As Red Delicious makes abundantly clear from the start, Siobhan Quinn the werepire has a lot of problems: monster hunting ex-priests, succubi, and her own mile-wide self-destructive streak to name a few. When her handler and keeper, Mr. B, tells her to look into the missing daughter of one of Providence’s oldest necromantic families, things do not go well, possibly because she’s no detective and possibly because there’s far more at stake than the apparent disappearance. The story that follows is, of course, of questionable provenance—as Quinn frequently reminds the reader, she lies constantly—but it is entertaining.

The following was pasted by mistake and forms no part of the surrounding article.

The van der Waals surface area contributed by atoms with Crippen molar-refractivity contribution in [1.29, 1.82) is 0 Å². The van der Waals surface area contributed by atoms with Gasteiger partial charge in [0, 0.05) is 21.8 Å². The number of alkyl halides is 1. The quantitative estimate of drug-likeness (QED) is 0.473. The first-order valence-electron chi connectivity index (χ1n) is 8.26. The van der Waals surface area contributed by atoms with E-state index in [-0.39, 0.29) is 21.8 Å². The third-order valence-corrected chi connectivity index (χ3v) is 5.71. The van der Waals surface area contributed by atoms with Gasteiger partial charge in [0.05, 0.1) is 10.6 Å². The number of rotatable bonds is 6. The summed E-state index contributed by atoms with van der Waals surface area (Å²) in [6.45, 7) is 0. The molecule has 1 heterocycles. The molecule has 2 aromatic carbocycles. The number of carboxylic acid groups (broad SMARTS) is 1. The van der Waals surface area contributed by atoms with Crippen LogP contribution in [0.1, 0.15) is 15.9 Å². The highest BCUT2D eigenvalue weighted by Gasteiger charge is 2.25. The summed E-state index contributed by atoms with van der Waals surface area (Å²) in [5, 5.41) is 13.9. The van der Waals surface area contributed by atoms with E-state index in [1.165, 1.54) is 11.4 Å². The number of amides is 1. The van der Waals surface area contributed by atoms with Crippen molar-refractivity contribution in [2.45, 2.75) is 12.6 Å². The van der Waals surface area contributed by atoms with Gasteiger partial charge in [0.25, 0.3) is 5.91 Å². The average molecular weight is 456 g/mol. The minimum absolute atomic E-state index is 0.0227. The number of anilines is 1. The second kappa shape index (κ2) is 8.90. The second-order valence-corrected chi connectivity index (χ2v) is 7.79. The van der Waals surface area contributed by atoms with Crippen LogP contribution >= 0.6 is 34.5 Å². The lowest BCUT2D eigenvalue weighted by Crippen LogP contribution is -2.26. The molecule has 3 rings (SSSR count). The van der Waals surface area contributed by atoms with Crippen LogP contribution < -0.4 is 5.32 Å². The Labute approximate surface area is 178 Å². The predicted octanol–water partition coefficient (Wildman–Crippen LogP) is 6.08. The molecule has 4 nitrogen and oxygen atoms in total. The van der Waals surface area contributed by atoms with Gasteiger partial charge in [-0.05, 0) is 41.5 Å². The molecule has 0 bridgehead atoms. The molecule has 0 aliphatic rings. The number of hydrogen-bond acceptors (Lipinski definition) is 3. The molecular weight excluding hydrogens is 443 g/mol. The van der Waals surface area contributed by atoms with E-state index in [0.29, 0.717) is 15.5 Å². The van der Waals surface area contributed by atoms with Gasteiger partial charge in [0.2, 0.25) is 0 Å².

Red Delicious follows on the heels of 2013’s Blood Oranges (reviewed here), of which I was fairly fond. These novels are a fine balance between parodying urban fantasy and being urban fantasy: a little grim and a lot tongue-in-cheek, Quinn as narrator never allows the reader to forget for particularly long that they’re reading a book, with all of the regular fourth-wall breaking that that implies.
And she’s not particularly fond of the genre that her book falls in, either.